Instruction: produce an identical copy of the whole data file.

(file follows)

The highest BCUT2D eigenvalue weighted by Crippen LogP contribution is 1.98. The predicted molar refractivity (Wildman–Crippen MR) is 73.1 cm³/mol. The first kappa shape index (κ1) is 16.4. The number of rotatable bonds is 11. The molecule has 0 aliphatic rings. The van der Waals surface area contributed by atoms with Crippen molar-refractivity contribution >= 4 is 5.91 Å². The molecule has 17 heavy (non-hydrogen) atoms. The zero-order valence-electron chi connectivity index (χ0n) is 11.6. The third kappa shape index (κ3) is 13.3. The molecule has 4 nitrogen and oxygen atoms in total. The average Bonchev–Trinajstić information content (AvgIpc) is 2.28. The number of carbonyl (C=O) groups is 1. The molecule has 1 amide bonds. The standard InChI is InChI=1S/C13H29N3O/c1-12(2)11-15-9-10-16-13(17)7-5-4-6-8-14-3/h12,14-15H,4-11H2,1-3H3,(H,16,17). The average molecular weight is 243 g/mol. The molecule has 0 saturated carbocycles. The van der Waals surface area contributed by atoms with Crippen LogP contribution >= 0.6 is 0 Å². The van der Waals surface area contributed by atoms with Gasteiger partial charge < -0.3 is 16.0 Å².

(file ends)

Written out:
The highest BCUT2D eigenvalue weighted by Crippen LogP contribution is 1.98. The predicted molar refractivity (Wildman–Crippen MR) is 73.1 cm³/mol. The first kappa shape index (κ1) is 16.4. The number of rotatable bonds is 11. The molecule has 0 aliphatic rings. The van der Waals surface area contributed by atoms with Crippen molar-refractivity contribution >= 4 is 5.91 Å². The molecule has 17 heavy (non-hydrogen) atoms. The zero-order valence-electron chi connectivity index (χ0n) is 11.6. The third kappa shape index (κ3) is 13.3. The molecule has 4 nitrogen and oxygen atoms in total. The average Bonchev–Trinajstić information content (AvgIpc) is 2.28. The number of carbonyl (C=O) groups is 1. The molecule has 1 amide bonds. The standard InChI is InChI=1S/C13H29N3O/c1-12(2)11-15-9-10-16-13(17)7-5-4-6-8-14-3/h12,14-15H,4-11H2,1-3H3,(H,16,17). The average molecular weight is 243 g/mol. The molecule has 0 saturated carbocycles. The van der Waals surface area contributed by atoms with Crippen LogP contribution >= 0.6 is 0 Å². The van der Waals surface area contributed by atoms with Gasteiger partial charge < -0.3 is 16.0 Å².